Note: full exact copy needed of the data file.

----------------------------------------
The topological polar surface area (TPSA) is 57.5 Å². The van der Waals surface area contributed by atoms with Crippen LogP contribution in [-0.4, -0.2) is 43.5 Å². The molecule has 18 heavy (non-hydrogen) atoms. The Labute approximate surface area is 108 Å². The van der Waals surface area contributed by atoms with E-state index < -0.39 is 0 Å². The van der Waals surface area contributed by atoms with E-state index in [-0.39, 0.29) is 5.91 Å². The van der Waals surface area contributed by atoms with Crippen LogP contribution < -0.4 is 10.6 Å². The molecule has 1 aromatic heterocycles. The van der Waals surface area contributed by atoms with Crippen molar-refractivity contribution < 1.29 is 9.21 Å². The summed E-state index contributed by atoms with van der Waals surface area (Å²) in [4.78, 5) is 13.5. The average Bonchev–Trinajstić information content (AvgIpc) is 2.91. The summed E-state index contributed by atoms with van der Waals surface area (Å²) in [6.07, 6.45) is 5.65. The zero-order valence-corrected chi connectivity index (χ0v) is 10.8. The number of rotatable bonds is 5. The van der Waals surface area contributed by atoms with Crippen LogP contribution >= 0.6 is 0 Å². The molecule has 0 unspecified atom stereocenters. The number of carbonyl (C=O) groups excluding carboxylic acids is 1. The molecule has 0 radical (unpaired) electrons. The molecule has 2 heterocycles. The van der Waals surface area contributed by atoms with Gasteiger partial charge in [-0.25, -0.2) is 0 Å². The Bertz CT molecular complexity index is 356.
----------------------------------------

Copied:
The topological polar surface area (TPSA) is 57.5 Å². The van der Waals surface area contributed by atoms with Crippen LogP contribution in [-0.4, -0.2) is 43.5 Å². The molecule has 18 heavy (non-hydrogen) atoms. The Labute approximate surface area is 108 Å². The van der Waals surface area contributed by atoms with E-state index < -0.39 is 0 Å². The van der Waals surface area contributed by atoms with E-state index in [-0.39, 0.29) is 5.91 Å². The van der Waals surface area contributed by atoms with Crippen LogP contribution < -0.4 is 10.6 Å². The molecule has 1 aromatic heterocycles. The van der Waals surface area contributed by atoms with Crippen molar-refractivity contribution < 1.29 is 9.21 Å². The summed E-state index contributed by atoms with van der Waals surface area (Å²) in [4.78, 5) is 13.5. The average Bonchev–Trinajstić information content (AvgIpc) is 2.91. The summed E-state index contributed by atoms with van der Waals surface area (Å²) in [6.07, 6.45) is 5.65. The zero-order valence-corrected chi connectivity index (χ0v) is 10.8. The number of rotatable bonds is 5. The van der Waals surface area contributed by atoms with Crippen LogP contribution >= 0.6 is 0 Å². The molecule has 0 unspecified atom stereocenters. The number of carbonyl (C=O) groups excluding carboxylic acids is 1. The molecule has 0 radical (unpaired) electrons. The molecule has 2 heterocycles. The van der Waals surface area contributed by atoms with Gasteiger partial charge in [-0.25, -0.2) is 0 Å². The Bertz CT molecular complexity index is 356.